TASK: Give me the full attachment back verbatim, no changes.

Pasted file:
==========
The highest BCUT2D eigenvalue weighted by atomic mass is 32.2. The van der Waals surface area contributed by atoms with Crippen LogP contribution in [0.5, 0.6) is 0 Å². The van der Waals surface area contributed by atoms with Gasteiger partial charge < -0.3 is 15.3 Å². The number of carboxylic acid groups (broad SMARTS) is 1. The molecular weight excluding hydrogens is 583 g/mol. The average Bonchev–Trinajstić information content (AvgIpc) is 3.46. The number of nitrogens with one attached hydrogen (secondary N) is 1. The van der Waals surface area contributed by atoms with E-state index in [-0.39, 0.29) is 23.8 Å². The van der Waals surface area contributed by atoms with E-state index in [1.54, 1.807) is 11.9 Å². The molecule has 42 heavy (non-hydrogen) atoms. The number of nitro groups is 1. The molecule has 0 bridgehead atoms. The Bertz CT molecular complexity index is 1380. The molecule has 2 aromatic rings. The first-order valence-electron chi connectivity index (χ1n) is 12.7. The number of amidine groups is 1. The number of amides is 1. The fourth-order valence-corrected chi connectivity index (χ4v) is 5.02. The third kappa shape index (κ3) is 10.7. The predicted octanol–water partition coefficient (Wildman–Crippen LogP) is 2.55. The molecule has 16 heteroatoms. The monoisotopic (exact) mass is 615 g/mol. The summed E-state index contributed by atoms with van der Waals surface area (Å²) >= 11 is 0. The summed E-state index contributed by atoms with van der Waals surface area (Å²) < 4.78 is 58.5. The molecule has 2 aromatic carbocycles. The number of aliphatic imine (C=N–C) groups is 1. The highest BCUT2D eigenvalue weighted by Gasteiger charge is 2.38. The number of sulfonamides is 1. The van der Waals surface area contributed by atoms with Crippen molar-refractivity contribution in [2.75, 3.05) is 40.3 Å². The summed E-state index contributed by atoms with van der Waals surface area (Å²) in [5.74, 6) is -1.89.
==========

The highest BCUT2D eigenvalue weighted by atomic mass is 32.2. The van der Waals surface area contributed by atoms with Crippen LogP contribution in [0.5, 0.6) is 0 Å². The van der Waals surface area contributed by atoms with Gasteiger partial charge < -0.3 is 15.3 Å². The number of carboxylic acid groups (broad SMARTS) is 1. The molecular weight excluding hydrogens is 583 g/mol. The average Bonchev–Trinajstić information content (AvgIpc) is 3.46. The number of nitrogens with one attached hydrogen (secondary N) is 1. The van der Waals surface area contributed by atoms with E-state index in [-0.39, 0.29) is 23.8 Å². The van der Waals surface area contributed by atoms with E-state index in [1.54, 1.807) is 11.9 Å². The molecule has 42 heavy (non-hydrogen) atoms. The number of nitro groups is 1. The molecule has 0 bridgehead atoms. The Bertz CT molecular complexity index is 1380. The molecule has 2 aromatic rings. The first-order valence-electron chi connectivity index (χ1n) is 12.7. The number of amidine groups is 1. The number of amides is 1. The fourth-order valence-corrected chi connectivity index (χ4v) is 5.02. The third kappa shape index (κ3) is 10.7. The predicted octanol–water partition coefficient (Wildman–Crippen LogP) is 2.55. The molecule has 16 heteroatoms. The monoisotopic (exact) mass is 615 g/mol. The summed E-state index contributed by atoms with van der Waals surface area (Å²) >= 11 is 0. The summed E-state index contributed by atoms with van der Waals surface area (Å²) < 4.78 is 58.5. The molecule has 2 aromatic carbocycles. The number of aliphatic imine (C=N–C) groups is 1. The highest BCUT2D eigenvalue weighted by Gasteiger charge is 2.38. The number of sulfonamides is 1. The van der Waals surface area contributed by atoms with Crippen molar-refractivity contribution in [2.75, 3.05) is 40.3 Å². The summed E-state index contributed by atoms with van der Waals surface area (Å²) in [5.74, 6) is -1.89.